Mississippi Black Codes, 1865-1866

Following the passage of the 13th Amendment on January 31, 1865, slavery was officially ended throughout the United States, including in the eleven former Confederate States. Almost immediately governments in these states began a process to reestablish white supremacy in the law. The result was … Read MoreMississippi Black Codes, 1865-1866

The Enforcement Act of 1870 (1870-1871)

In the five years following the Civil War, the U.S. Congress passed and the states ratified the Thirteenth, Fourteenth, and Fifteenth Amendments to the Constitution. These amendments permanently ended slavery and granted African Americans access to civil rights and suffrage as citizens of the United … Read MoreThe Enforcement Act of 1870 (1870-1871)

Irene Morgan Kirkaldy (1917-2007)

Irene Amos Morgan Kirkaldy was a civil rights activist who won her 1946 U.S. Supreme Court case in Irene Morgan v. Commonwealth of Virginia, which declared interstate transport racial segregation to be unconstitutional, nearly a decade before the Montgomery Bus Boycott. Irene Amos was born … Read MoreIrene Morgan Kirkaldy (1917-2007)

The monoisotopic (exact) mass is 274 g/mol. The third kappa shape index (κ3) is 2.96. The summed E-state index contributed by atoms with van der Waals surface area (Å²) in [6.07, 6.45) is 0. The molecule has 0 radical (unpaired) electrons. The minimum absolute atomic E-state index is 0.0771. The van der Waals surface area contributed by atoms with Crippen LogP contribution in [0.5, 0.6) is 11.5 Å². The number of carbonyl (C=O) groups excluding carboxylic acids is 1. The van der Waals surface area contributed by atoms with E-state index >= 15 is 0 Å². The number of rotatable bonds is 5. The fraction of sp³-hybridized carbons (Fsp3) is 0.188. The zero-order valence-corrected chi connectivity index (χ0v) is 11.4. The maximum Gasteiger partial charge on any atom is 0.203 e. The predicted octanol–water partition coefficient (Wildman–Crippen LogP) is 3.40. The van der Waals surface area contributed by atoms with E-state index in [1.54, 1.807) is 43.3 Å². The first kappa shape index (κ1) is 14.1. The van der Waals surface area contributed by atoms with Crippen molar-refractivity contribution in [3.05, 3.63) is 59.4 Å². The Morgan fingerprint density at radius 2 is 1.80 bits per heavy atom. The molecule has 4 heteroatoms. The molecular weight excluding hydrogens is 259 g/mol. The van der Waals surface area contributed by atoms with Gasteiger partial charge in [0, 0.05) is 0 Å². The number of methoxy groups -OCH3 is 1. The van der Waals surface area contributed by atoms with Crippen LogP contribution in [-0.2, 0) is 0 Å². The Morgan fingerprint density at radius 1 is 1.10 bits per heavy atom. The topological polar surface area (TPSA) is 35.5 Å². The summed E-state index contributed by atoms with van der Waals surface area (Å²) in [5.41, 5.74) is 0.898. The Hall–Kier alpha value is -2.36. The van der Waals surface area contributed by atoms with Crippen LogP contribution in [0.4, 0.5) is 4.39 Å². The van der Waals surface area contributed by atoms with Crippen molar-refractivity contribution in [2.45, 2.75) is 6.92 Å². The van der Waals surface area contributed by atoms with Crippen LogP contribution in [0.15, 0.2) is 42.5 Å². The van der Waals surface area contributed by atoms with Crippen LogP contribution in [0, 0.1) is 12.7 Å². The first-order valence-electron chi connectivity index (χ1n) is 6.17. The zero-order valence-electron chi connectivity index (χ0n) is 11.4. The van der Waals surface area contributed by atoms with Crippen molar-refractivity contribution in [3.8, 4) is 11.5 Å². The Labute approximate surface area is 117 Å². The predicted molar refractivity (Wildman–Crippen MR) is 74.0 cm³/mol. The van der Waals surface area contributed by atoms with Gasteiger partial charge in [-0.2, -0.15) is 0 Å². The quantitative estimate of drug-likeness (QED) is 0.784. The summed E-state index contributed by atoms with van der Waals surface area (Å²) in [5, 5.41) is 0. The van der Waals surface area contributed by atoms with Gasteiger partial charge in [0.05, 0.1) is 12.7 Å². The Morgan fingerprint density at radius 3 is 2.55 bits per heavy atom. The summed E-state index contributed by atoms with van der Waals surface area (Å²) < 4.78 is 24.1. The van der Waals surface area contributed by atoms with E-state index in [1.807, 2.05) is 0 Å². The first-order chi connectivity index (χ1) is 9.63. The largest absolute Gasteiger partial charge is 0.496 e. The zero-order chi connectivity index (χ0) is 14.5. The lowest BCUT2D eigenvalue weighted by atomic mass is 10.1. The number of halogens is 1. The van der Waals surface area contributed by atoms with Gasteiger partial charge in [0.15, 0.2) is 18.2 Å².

Laquan McDonald (1997-2014)

On October 20, 2014, Laquan McDonald, a 17-year-old African American teenager, was shot 16 times within 14 seconds by Jason Van Dyke, a 36-year-old white Chicago, Illinois policeman.  McDonald’s death was another catalyst for the growing national Black Lives Matter Movement.  It also had significant local ramifications including the defeat … Read MoreLaquan McDonald (1997-2014)

Roger Owensby Jr. (1971-2000)

Roger Owensby Jr. was a twenty-nine-year-old African-American who died at the hands of Cincinnati Police officers during a scuffle in the Roselawn neighborhood of Cincinnati, Ohio in November 2000. Owens’ death at the hands of police—as well as the death the following year of Timothy Thomas under similar … Read MoreRoger Owensby Jr. (1971-2000)